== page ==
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Ties are alleged between ransomware and extortion gangs, and a warning to app developers.
Welcome to Cyber Security Today. It’s Monday April 18th, 2022. I’m Howard Solomon, contributing reporter on cybersecurity for ITWorldCanada.com.
Organizations receiving a ransomware or extortion threat have to make a tough choice: Pay to get access to their data back, or don’t pay and suffer angry customers and employees — plus the risk of crippling reputational damage. However, paying has to come with a promise: The organization won’t be hacked again and the crooks don’t keep or release any of the stolen data. The question is, can you trust crooks? Not if they’re the Karakurt, Conti or the Diavol ransomware gangs. That’s the argument made in a new report from researchers at Tetra Defence, a division of Arctic Wolf, and Chainalysis. Karakurt is an extortion gang that steals data. Unlike a ransomware gang it doesn’t encrypt the data of a victim organization. Karakurt is believed to have hit 55 organizations in the U.S. and eight in Canada. How? The researchers say there’s evidence those behind the Karakurt gang are using Conti gang resources, including network access to previous Conti victims. By a funny coincidence a company hit by Karakurt had just been victimized by Conti, the report says. They also believe Diavol ransomware is deployed by the same people behind Conti and Karkurt. The researchers’ conclusion: Think carefully before paying any data ransom demand. It may not protect you from being hit again.
Application developers using certain versions of the Heroku Dashboard as well as the Travis CI continuous integration application testing service are being warned their projects may have been copied and compromised. In a blog on Friday GitHub’s said it came to this conclusion after investigating unauthorized access to GitHub’s NPM production infrastructure. NPM hosts open-source projects. The access was gained through a compromised AWS API key. It is believed that key was obtained when an attacker stole OAuth tokens for accessing software using Heroku and Travis-CI. Projects stored on NPM and GitHub.com may be affected. Developers using Heroku and Travis CI need to go through their audit logs and user account security logs for suspicious behavior.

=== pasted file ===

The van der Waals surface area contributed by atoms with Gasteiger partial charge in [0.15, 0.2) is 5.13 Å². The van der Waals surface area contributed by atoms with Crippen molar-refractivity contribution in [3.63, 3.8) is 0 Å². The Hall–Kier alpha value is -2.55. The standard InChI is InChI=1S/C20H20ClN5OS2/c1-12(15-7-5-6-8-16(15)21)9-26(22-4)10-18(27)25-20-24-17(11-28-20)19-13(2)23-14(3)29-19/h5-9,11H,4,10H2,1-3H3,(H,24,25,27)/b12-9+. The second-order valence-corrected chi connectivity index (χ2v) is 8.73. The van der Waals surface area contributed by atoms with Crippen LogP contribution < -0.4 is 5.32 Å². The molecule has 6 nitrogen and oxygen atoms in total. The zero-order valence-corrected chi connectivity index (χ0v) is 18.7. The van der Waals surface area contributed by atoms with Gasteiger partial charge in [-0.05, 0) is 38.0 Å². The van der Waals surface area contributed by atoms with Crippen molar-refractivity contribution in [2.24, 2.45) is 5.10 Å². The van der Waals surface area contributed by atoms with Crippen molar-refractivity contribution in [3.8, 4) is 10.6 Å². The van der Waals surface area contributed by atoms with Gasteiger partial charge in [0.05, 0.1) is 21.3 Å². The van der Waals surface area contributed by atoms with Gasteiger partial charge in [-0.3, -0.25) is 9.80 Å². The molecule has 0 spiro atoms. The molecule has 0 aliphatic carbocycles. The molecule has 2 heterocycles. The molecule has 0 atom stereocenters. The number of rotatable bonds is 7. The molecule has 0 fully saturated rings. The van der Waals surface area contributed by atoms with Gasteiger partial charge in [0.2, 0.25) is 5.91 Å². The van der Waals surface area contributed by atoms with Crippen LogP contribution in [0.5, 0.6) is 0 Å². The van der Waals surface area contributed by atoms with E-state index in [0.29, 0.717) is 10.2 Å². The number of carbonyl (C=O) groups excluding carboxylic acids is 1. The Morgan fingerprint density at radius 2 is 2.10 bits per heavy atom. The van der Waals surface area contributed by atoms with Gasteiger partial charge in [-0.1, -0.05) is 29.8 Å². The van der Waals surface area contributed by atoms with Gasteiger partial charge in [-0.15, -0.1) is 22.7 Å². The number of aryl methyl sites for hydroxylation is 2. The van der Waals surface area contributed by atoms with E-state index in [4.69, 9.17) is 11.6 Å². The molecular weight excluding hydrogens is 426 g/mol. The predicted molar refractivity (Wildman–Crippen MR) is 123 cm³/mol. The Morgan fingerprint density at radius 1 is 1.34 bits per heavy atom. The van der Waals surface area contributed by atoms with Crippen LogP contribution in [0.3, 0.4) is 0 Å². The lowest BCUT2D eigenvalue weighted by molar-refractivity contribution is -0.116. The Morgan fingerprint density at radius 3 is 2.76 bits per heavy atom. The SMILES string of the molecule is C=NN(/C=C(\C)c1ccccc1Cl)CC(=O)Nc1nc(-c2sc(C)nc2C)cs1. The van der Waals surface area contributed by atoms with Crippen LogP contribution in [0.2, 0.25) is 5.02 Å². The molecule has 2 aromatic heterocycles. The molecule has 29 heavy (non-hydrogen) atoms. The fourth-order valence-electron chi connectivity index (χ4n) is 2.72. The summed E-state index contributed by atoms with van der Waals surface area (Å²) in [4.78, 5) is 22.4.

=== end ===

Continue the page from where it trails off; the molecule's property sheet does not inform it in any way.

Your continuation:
Crooks have found a new way to monetize stolen corporate data: They’re offering to sell it to a firm’s competitors. According to the Bleeping Computer news site, a website called Industrial Spy has been created where companies can buy stolen trade secrets, manufacturing diagrams, accounting reports, and client databases. “Premium” stolen data packages cost millions of dollars. Lower-tier data can be bought as individual files for as little as $2.
As I’ve mentioned many times, crooks use SMS text messages as well as email to trick people. One of the latest ways is by spoofing the victim’s phone number in a text message, so it looks like they’re getting a message from themselves. That gets around the victim ignoring a text from an unknown phone number. According to the U.S. Federal Communications Commission, victims are getting messages that appear to come from their cellphone provider thanking them for paying their bill, and offering a gift as gratitude. All they have to do is click on a link. That, of course, leads to malware being downloaded, or the victim’s phone number being added to lists other scammers can use. If you get a text message like this, report it to your carrier, the police and the communications regulator in your country.
Finally, this is tax deadline day in the U.S. Crooks are paying attention too, by sending phishing email and text messages to consumers about email or text messages purporting to be from the Internal Revenue Service. The IRS does not use email, text messages or social media to discuss personal tax issues, such as those involving bills or refunds. The same in Canada. In Canada this year’s tax deadline is May 2nd for individuals. It’s also the same day for those who are self-employed and owe money. Otherwise the deadline for those self-employed is June15th. Revenue Canada doesn’t send text or email messages asking for personal information.
That’s it for this edition. Remember links to details about podcast stories are in the text version at ITWorldCanada.com.
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